As US gas prices hit record highs in the wake of Russia’s invasion of Ukraine, it seems like electric vehicles may not be a safe haven for those looking to save money. That’s because Russia plays an important part in the production of the nickel that ends up in batteries used by many electric vehicles — a metal that’s rocketed up in price even faster than oil.
On February 25th, nickel was trading on the London Metal Exchange for around $24,000 a ton, according to The Wall Street Journal. By March 8th, it was trading at $80,000 (down from a peak of over $100,000), and the London Metal Exchange had suspended trading. There are a few reasons for the massive uptick in price — because it’s 2022, there are financial shenanigans involved, but it’s also impossible for the market to ignore the fact that an important nickel producer is at war and facing a flurry of international sanctions.
The move in nickel prices today is by far the biggest-ever one-day increase in the six base metals (nickel, tin, copper, aluminum, zinc, lead) traded on the London Metal Exchange pic.twitter.com/m9ZqdTcBM6— Nat Bullard (@NatBullard) March 7, 2022
When it comes to mining nickel, Russia isn’t a massive player. According to the WSJ, the country supplies up to 6 percent of the world’s nickel. (For context, that puts it a distant third behind Indonesia and the Philippines, according to a datasheet from the US Geological Survey (pdf).) But Russia’s role in producing the battery-grade nickel used in EVs is a different story — in a Twitter thread breaking down the issue, the CEO of Benchmark Mineral Intelligence says 20 percent of that supply comes from a single Russian company.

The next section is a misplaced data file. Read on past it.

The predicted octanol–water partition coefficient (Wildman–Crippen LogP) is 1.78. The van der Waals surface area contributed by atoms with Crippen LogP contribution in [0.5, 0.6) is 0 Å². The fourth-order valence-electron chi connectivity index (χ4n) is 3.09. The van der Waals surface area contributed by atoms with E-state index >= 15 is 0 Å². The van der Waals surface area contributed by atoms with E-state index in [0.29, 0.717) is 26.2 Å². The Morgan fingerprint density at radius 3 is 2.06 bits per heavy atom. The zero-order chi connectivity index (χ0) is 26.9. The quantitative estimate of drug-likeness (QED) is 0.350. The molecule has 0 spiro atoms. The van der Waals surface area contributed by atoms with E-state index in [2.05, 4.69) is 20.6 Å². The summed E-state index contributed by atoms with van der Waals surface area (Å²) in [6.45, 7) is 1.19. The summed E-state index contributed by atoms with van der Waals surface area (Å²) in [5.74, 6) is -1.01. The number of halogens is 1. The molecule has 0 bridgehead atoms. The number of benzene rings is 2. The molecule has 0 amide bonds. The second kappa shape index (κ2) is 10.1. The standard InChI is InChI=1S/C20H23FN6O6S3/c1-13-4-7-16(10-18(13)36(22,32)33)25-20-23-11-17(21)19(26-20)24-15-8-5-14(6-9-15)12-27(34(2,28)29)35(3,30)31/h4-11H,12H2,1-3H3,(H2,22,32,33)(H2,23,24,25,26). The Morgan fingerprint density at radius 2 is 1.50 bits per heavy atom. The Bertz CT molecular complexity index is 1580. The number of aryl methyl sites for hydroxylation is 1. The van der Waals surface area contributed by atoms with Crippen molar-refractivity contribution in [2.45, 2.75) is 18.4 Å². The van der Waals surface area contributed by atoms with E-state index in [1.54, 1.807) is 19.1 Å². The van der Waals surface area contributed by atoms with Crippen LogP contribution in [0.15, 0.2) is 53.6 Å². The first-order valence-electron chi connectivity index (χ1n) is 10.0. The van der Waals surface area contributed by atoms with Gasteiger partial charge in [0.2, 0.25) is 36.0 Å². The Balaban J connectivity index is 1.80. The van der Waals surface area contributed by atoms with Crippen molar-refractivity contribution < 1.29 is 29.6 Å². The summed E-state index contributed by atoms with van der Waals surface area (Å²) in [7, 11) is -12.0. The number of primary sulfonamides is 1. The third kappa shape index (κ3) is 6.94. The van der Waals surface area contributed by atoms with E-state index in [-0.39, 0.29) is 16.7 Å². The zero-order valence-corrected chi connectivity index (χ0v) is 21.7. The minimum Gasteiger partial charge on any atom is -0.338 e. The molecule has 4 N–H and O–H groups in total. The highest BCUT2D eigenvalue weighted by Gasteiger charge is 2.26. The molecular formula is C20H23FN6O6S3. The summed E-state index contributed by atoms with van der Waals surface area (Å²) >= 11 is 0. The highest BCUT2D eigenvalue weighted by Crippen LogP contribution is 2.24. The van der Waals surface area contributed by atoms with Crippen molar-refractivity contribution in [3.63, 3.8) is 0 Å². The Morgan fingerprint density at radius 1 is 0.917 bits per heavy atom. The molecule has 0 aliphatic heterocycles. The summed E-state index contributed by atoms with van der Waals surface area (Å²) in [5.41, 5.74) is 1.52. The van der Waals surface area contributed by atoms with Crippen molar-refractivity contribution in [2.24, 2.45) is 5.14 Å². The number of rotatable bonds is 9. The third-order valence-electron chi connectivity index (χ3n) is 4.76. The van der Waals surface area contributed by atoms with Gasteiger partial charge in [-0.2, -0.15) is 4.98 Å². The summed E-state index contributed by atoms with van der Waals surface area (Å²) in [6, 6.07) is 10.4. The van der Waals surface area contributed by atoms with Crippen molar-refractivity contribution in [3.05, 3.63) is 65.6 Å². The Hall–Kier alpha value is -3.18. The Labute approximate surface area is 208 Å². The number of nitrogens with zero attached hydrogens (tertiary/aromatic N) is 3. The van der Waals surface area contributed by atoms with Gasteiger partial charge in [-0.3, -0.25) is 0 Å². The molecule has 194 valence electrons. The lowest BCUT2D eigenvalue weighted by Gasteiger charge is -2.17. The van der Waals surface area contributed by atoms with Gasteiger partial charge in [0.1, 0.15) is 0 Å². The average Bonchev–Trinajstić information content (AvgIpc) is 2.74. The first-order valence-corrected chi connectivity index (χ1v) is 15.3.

Norilsk overall accounts for 7% of all in nickel supply. But EV makers, auto OEMs and battery cell producers will terrified of losing 20% of a market with prices already at decade long highs.— Simon Moores (@sdmoores) February 24, 2022
Automakers are, of course, aware of nickel’s scarcity. Elon Musk, CEO of Tesla, tweeted in late February that the EV company plans to shift its standard distance cars away from nickel-hungry lithium-ion battery cells. Calling nickel the company’s “biggest concern for scaling,” he said that Tesla will be moving to iron cathode tech, but it’s hard to tell how long that process will take. It also doesn’t help with the more desirable long-range models. According to Bloomberg and Reuters, nickel prices were already becoming a problem for EV manufacturers even before the invasion.
(Last week, Musk also tweeted that the world needed to produce more oil and gas to make up for what it had been getting from Russia.)
It’s not impossible to make batteries without nickel — Volkswagen and other automakers are looking into other battery technologies that don’t use it or cobalt (the price of which has also been on the rise), according to Reuters.
But, like energy policy, battery production and integration is a big ship for automakers to turn around — if the prices of nickel and other metals stay up, it’ll be a race to switch to other tech before the shockwaves of higher prices and sanctions make their way through the supply chain. If automakers don’t make the shift quickly, it could put EVs even further out of reach for most Americans, at a time when gas prices are making them look better than ever.